Review: Multifaceted, multitalented Lance Ferguson fires up the "Rare Grove Spectrum" machine ahead of his new album next year. As always with the man behind Aussie groove troopers The Bamboos, the deep funk message is plain, simple and devilishly moreish; "Egg Roll" plays the consummate lead with its flavoursome swing horns and big riff that builds up with guitar and organ refrains while "The Dump" fixes our focus more on the guitars as a big crystal clear riff takes the lead plays a cool toe-to-toe with the trumpet. Watch out for that crisp break on the breakdown too. Bring on the album!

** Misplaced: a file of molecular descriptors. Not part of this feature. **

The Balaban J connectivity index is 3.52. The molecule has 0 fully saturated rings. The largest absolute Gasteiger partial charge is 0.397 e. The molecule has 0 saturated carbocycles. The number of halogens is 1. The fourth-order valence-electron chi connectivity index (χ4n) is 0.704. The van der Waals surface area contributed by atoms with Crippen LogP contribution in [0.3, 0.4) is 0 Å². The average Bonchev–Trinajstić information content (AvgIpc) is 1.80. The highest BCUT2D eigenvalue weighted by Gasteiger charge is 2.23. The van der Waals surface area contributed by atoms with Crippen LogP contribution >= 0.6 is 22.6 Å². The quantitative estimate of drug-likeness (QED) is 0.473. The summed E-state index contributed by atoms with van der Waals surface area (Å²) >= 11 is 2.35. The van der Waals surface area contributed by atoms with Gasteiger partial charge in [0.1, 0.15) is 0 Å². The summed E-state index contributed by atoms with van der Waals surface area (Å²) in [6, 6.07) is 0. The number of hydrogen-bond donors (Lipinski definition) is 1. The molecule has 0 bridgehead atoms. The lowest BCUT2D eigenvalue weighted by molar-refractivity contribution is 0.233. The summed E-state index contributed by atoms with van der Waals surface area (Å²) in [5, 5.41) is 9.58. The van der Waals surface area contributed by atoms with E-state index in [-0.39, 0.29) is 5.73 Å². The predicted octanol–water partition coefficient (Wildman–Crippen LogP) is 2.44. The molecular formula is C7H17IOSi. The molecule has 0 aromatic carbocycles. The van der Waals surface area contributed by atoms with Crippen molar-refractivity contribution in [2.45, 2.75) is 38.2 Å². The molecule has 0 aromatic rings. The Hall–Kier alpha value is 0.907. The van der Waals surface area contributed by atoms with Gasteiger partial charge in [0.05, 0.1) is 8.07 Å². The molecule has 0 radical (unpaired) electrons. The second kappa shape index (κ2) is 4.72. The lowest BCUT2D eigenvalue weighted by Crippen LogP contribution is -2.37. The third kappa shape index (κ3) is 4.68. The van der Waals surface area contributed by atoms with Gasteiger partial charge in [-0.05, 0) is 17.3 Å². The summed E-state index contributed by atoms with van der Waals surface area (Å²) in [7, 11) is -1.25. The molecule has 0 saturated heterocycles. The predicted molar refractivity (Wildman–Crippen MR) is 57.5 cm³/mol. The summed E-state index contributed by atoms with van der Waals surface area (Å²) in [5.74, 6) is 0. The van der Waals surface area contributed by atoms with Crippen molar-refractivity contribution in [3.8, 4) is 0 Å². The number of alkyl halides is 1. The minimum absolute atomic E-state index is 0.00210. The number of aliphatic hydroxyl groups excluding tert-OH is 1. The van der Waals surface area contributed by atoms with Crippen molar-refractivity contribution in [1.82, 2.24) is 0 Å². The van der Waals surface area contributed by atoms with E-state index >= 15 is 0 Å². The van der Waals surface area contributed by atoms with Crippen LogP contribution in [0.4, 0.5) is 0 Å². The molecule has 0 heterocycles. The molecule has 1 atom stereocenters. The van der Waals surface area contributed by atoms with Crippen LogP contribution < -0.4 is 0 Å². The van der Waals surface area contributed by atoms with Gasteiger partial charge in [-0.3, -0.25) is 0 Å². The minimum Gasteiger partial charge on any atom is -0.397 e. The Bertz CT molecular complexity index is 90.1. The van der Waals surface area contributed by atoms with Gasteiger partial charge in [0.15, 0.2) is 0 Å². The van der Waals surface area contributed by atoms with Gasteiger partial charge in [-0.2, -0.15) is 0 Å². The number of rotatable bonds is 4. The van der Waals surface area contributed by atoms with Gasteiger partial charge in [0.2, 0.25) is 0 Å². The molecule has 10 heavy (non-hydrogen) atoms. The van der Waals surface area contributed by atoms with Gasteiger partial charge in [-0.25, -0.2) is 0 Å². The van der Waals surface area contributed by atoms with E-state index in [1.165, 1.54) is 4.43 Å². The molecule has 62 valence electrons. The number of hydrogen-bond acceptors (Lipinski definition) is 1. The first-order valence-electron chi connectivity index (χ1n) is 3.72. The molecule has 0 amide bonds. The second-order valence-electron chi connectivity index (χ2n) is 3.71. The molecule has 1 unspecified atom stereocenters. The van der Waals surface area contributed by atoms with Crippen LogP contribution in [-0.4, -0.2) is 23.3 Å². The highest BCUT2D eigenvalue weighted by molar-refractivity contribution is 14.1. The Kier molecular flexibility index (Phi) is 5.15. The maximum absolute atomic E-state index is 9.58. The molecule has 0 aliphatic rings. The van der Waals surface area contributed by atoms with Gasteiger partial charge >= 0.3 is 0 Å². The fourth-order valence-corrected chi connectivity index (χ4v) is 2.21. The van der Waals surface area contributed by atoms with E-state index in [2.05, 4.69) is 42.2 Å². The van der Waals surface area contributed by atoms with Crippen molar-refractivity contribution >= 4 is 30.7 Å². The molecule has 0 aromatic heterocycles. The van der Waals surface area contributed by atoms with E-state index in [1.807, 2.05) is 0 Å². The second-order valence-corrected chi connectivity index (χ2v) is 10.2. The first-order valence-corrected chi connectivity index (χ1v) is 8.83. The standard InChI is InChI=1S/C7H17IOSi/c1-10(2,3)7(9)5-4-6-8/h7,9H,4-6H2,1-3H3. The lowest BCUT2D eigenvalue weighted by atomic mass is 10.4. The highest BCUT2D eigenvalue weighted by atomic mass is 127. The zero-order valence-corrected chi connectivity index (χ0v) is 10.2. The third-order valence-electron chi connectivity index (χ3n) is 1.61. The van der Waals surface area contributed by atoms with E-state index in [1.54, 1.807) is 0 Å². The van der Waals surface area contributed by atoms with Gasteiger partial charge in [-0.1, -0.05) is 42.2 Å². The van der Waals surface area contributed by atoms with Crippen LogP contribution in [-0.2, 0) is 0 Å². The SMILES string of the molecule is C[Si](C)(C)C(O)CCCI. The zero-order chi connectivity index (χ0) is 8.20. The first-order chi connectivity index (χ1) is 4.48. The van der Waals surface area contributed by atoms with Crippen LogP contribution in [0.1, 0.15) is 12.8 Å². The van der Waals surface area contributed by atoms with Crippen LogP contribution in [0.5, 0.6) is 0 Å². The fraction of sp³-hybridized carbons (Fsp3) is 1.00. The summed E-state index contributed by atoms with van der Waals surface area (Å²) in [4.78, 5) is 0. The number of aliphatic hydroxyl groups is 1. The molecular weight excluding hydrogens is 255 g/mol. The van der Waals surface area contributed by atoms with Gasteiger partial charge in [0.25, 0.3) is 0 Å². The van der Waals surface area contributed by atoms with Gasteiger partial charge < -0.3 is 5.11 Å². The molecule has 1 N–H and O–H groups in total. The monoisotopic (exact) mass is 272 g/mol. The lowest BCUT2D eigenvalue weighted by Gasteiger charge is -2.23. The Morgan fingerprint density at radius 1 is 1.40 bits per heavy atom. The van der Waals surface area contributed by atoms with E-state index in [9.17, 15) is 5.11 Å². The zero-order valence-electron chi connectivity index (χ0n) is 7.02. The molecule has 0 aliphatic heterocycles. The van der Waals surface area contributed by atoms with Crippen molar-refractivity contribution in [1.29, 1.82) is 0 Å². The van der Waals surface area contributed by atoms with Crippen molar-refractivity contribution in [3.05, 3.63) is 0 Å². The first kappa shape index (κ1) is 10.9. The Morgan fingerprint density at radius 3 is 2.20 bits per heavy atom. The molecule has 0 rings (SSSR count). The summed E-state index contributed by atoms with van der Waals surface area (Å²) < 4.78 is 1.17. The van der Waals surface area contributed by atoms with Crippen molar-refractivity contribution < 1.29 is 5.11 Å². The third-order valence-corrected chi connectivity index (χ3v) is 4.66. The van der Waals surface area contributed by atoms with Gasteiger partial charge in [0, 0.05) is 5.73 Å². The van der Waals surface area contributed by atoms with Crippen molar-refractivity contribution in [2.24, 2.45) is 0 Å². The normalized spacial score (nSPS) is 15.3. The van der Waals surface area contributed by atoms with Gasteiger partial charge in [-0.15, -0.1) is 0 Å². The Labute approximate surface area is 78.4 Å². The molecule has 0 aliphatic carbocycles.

Review: It's been over four years since The Bamboos' Lance Ferguson and decorated Australian jazz pianist Mark Fitzgibbon last blessed the world with extended Menagerie players such as They Shall Inherit and Shapes Have Passed, but the wait has been worth it. As teased by last year's single, The Arrow Of Time is a dramatic jazz odyssey. "Evolution" sets the tone with theatrical dynamics and powerful gospel backing vocals while both "The Arrow Of Time" and "Escape Velocity" ramp up the intensity with turbulent rhythm changes and insistent horn narratives. "Spiral" and "Nova" flip for a hazier contrast where Fitzgibbon's keymanship and fingerwork beckon us into a modal wonderland. Time flies...